said he would advise those who were deeply interested in this question to ask, before parting with the clause and this opportunity, whether something should not be done now. It was about eight years since he brought this matter before the right hon. Gentleman the Member for West Bristol, his attention having been called to it by a large manufacturer in Yorkshire, who pointed out to him some of the facts which had been stated to the House that day. He got a most sympathetic answer at that time, but nothing practical was done during all the time the right hon. Gentleman was in office. Two years ago the ranks of the 1116 reformers were recruited by the right hon. Gentleman the Member for Haddington-shire, who made a most interesting speech on that occasion, when, in fact, the Amendment was at first accepted on the Committee stage. It was afterwards modified and finally, owing to the caution of the Customs authorities, the whole thing had been nullified. Was this a business Assembly or was it not? Were the Gentlemen who spoke in this simple business matter with knowledge and moderation year after year to have their aims constantly frustrated because nothing definite was done? There could not be a more cautious proposal than was put forward in this clause. There were two absolute safeguards in the clause. First, nothing was to be done unless it should be proved to the satisfaction of the Commissioners of Inland Revenue that the alcohol had been suitably denatured and rendered unpotable; secondly, it was to be subject to the regulations of the Commissioners; and thirdly, it must be proved to have been properly denatured before it was allowed in duty free. Why should not the clause be accepted, seeing that it bristled with precautions? The Chancellor of the Exchequer had the old difficulty to face. The Com missioners of Customs and Inland Revenue, excellent as they were, raised bogeys which had no real existence. He suggested that the clause should be amended by the insertion of the date, the 1st January, 1905, in place of the 1st August, so as to give the Commissioners time to make their regulations; and on the first day of 1905 give that great facility to the trade of the country which had been so long required. There might be 2d. lost in revenue by this concession, but the profit to the commerce of the country might be millions. Let them take the Irish case. Potatoes were just as cheap in Ireland as in any other country, and if Ireland could be connected with civilisation by means of transit, which was absolutely hopeless under the present condition of things, and a price could be made for them, it would open a market for them to the benefit of the people in that country. He submitted that the right hon. Gentleman the Chancellor of the Exchequer ought to give some definite promise to deal with this matter. The clause seemed to be a 1117 very strict clause, but if the restrictions it contained were not sufficient, let the clause be strengthened. Something should be done in this matter to free the trade of the country from the shackles which were quite unnecessarily placed upon it.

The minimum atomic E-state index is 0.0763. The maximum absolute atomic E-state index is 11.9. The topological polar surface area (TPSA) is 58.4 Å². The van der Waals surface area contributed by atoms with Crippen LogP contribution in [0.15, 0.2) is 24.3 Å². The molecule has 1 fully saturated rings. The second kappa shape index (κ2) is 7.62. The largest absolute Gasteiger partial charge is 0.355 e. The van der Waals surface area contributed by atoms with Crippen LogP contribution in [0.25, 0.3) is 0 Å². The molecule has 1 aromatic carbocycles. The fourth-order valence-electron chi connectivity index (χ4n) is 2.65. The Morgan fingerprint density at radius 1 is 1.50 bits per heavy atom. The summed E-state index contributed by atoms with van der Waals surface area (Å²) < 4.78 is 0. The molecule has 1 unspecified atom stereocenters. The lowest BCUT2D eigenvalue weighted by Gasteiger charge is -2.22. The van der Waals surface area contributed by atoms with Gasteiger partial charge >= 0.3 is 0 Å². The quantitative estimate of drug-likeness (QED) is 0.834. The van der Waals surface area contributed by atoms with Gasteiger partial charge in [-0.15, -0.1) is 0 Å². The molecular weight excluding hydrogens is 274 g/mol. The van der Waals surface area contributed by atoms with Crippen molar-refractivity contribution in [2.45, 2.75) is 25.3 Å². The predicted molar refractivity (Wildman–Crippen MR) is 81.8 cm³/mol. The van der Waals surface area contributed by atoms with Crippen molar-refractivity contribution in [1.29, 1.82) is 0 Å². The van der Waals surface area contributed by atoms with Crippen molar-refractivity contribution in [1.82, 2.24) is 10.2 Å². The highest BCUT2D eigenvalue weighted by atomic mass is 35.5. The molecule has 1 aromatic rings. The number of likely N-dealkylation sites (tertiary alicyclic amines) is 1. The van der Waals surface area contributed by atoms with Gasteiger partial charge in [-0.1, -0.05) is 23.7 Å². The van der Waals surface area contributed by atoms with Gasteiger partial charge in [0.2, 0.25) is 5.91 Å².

§ MR. SYDNEY BUXTON
said the point he desired to put to the right hon. Gentleman was this. Was it necessary for the right hon. Gentleman, in order to carry out a good deal of what was required, to wait for legislation next year. He had himself looked at Clause 8 of the Finance Act of two years ago, and he thought if the right hon. Gentleman appointed his Departmental Committee, or even without that, if he saw his way to accepting the spirit of the Amendment under Clause 8 of the Act, he might, on his own initiative, be able to do a great deal to carry out the desire of the House. It was not possible to say how far those powers would extend the clause of his hon. friend as moved, but under Clause 8 there was no doubt a good deal could be done. He asked the Chancellor of the Exchequer whether he would, on receiving the Report of the Committee, on his own initiative accept, so far as he could, their proposals in the direction the House desired, and carry them out without waiting for legislation next year. A delay of a year would be a very serious matter because particular industries were making great strides in the country, and although there was no desire that those industries should be protected, on the other hand there was every desire to see that they were not hampered.
§ MR. AUSTEN CHAMBERLAIN